“Happy Thanksgiving HBGRR! Forever grateful for your love and kindness to your Fool’s Gold pups! Gage was rescued just before Christmas last year after he and Sadie were pulled by a good Sam from their life chained together. He just spent a week on the central coast watching sunsets (or birds) running the hills off leash and cuddling with his brother Toby! We adore this guy!”
Joy spread. Joy returned.
“For each new morning with its light,
For rest and shelter of the night,
For health and food, for love and friends,
For everything Thy goodness sends.
For flowers that bloom about our feet;
For tender grass, so fresh, so sweet;
For song of bird,
and hum of bee;
Father in heaven, we thank Thee!” ~ Ralph Waldo Emerson
For the community I have found, for the generosity that makes our work possible, and for the many pups who have touched my heart this year – I give thanks. I wish you all a Happy Thanksgiving.
Sometimes the universe has a twisted sense of timing. We received a request for urgent help a couple of weeks ago. While a Golden lover was picking up her new puppy half the country away, she got word that her senior heart dog, Sully, was failing – and fast. She rushed home with the still unnamed puppy in tow to receive the prognosis we all dread: she had some time – but little of it. And while her boy could go home for hospice care, an eight-week-old bundle of puppy energy was not exactly what the doctor ordered.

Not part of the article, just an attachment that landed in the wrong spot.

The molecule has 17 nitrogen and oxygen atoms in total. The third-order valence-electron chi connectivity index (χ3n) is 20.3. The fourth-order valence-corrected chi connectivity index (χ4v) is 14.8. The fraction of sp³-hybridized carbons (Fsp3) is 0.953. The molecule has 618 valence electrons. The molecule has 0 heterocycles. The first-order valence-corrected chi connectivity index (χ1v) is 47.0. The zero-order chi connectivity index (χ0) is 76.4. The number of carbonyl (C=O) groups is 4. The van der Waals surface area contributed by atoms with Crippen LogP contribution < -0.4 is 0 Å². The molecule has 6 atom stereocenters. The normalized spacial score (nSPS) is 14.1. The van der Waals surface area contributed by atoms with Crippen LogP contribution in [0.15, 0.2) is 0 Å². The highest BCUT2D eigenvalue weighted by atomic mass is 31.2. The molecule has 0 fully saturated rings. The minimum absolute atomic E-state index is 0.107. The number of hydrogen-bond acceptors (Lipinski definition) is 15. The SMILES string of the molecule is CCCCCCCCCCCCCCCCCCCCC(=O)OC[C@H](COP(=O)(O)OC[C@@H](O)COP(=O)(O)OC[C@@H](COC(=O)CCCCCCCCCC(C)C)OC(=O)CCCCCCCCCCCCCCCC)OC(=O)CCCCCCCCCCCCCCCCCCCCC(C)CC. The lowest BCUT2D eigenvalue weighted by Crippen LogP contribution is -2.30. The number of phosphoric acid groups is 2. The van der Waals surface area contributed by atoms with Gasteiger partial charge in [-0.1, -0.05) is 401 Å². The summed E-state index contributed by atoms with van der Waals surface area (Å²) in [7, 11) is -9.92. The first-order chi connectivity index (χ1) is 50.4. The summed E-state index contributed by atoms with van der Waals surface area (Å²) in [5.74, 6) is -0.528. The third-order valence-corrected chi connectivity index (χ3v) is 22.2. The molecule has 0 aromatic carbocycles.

At a time that is supposed to be filled with new puppy joy, there was only overwhelming sadness, chaos, and guilt. Puppies that have recently left their litter need reassurance, time, and patience. But her heart and focus were understandably with Sully, ensuring his comfort and trying to make the most of the time they had left together. Emotionally and physically exhausted, she knew that the best thing for all would be to find a short-term foster for the puppy. My fellow Homeward Bound volunteer connected us, and two hours later, the little fuzz ball was home with my Yogi and Jackson.